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Branching geometry of valley networks on Mars and Earth and its implications for early Martian climate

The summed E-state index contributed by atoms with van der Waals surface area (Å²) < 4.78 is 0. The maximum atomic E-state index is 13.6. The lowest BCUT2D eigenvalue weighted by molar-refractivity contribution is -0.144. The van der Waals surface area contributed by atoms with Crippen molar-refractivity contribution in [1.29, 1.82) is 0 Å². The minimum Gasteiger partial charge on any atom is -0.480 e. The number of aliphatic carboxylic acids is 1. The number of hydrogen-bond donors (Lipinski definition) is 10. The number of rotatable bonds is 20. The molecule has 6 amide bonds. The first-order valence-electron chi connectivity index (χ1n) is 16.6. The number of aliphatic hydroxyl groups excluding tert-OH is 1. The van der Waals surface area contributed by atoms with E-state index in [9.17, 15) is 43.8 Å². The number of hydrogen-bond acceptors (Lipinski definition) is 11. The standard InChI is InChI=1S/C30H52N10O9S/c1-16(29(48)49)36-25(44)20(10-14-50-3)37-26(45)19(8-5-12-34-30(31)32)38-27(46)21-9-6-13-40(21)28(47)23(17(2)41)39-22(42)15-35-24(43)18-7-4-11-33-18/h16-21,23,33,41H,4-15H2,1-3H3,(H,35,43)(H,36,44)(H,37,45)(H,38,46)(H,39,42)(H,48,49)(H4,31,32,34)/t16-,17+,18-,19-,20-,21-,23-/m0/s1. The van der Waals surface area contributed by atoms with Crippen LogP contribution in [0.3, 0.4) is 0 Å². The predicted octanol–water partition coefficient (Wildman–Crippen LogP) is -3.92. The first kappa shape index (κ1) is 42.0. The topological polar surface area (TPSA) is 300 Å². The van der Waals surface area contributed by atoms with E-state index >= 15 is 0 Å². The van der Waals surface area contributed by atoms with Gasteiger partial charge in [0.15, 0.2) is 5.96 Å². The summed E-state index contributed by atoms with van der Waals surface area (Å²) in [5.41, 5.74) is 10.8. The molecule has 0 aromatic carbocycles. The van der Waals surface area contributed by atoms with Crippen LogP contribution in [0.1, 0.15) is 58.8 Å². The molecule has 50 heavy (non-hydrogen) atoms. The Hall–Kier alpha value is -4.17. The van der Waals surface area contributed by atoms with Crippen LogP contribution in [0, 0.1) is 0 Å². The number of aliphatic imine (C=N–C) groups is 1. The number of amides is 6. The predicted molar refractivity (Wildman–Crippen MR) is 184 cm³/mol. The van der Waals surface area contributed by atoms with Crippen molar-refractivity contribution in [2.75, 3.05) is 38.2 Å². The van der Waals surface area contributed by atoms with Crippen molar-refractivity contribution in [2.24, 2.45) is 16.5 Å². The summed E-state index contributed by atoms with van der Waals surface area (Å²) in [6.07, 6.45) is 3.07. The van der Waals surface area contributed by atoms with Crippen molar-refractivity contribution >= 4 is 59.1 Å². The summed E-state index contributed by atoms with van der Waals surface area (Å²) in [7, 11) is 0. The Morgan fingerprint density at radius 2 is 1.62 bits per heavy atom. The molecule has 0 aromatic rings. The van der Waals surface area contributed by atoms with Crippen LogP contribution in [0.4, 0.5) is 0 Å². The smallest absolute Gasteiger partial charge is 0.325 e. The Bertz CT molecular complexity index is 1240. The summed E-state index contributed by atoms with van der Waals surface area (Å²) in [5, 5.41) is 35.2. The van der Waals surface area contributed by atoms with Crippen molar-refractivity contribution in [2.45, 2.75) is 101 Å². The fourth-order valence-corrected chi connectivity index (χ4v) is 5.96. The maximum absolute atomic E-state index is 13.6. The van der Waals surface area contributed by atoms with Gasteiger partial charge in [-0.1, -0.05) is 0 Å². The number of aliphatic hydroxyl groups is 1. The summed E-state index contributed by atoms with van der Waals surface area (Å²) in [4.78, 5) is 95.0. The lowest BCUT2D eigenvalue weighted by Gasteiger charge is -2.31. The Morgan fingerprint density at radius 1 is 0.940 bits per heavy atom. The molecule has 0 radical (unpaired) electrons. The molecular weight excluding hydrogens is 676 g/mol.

Mars' surface bears the imprint of valley networks formed billions of years ago. Whether these networks were formed by groundwater sapping, ice melt, or fluvial runoff has been debated for decades. These different scenarios have profoundly different implications for Mars' climatic history and thus for its habitability in the distant past. Recent studies on Earth revealed that valley networks in arid landscapes with more surface runoff branch at narrower angles, while in humid environments with more groundwater flow, branching angles are much wider. We find that valley networks on Mars generally tend to branch at narrow angles similar to those found in arid landscapes on Earth. This result supports the inference that Mars once had an active hydrologic cycle and that Mars' valley networks were formed primarily by overland flow erosion, with groundwater seepage playing only a minor role.

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